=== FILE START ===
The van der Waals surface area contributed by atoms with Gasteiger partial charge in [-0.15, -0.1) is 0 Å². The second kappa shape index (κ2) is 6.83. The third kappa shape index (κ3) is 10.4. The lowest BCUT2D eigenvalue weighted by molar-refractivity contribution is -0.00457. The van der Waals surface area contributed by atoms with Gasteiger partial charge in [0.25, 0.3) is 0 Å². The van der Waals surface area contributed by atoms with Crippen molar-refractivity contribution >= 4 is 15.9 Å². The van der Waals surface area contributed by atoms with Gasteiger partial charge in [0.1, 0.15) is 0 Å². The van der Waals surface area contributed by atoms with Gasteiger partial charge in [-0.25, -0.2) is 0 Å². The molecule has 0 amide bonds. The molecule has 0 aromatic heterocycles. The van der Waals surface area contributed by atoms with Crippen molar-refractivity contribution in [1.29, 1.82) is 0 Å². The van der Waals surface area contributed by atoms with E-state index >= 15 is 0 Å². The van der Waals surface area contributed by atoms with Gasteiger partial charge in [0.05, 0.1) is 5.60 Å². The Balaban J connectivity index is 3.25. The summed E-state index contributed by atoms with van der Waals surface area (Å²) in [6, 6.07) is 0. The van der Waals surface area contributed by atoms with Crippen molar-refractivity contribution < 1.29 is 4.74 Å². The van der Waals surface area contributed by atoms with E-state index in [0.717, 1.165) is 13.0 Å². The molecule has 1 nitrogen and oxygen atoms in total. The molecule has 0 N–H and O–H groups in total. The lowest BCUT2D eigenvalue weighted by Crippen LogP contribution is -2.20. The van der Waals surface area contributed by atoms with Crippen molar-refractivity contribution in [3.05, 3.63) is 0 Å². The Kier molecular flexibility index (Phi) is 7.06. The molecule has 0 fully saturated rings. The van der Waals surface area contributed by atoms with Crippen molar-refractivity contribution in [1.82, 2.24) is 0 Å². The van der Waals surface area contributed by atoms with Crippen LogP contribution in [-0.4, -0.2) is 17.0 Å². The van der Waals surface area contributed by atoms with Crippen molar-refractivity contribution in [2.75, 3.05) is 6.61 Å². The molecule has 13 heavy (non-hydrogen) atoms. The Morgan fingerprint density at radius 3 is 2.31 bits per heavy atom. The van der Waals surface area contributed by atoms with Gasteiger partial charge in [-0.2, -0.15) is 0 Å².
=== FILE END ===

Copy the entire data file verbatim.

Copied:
The van der Waals surface area contributed by atoms with Gasteiger partial charge in [-0.15, -0.1) is 0 Å². The second kappa shape index (κ2) is 6.83. The third kappa shape index (κ3) is 10.4. The lowest BCUT2D eigenvalue weighted by molar-refractivity contribution is -0.00457. The van der Waals surface area contributed by atoms with Gasteiger partial charge in [0.25, 0.3) is 0 Å². The van der Waals surface area contributed by atoms with Crippen molar-refractivity contribution >= 4 is 15.9 Å². The van der Waals surface area contributed by atoms with Gasteiger partial charge in [0.1, 0.15) is 0 Å². The van der Waals surface area contributed by atoms with Gasteiger partial charge in [-0.25, -0.2) is 0 Å². The molecule has 0 amide bonds. The molecule has 0 aromatic heterocycles. The van der Waals surface area contributed by atoms with Crippen molar-refractivity contribution in [1.29, 1.82) is 0 Å². The van der Waals surface area contributed by atoms with E-state index >= 15 is 0 Å². The van der Waals surface area contributed by atoms with Gasteiger partial charge in [0.05, 0.1) is 5.60 Å². The Balaban J connectivity index is 3.25. The summed E-state index contributed by atoms with van der Waals surface area (Å²) in [6, 6.07) is 0. The van der Waals surface area contributed by atoms with Crippen molar-refractivity contribution < 1.29 is 4.74 Å². The van der Waals surface area contributed by atoms with E-state index in [0.717, 1.165) is 13.0 Å². The molecule has 1 nitrogen and oxygen atoms in total. The molecule has 0 N–H and O–H groups in total. The lowest BCUT2D eigenvalue weighted by Crippen LogP contribution is -2.20. The van der Waals surface area contributed by atoms with Crippen molar-refractivity contribution in [3.05, 3.63) is 0 Å². The Kier molecular flexibility index (Phi) is 7.06. The molecule has 0 fully saturated rings. The van der Waals surface area contributed by atoms with Crippen molar-refractivity contribution in [1.82, 2.24) is 0 Å². The van der Waals surface area contributed by atoms with Crippen LogP contribution in [-0.4, -0.2) is 17.0 Å². The van der Waals surface area contributed by atoms with Crippen molar-refractivity contribution in [2.75, 3.05) is 6.61 Å². The molecule has 13 heavy (non-hydrogen) atoms. The Morgan fingerprint density at radius 3 is 2.31 bits per heavy atom. The van der Waals surface area contributed by atoms with Gasteiger partial charge in [-0.2, -0.15) is 0 Å².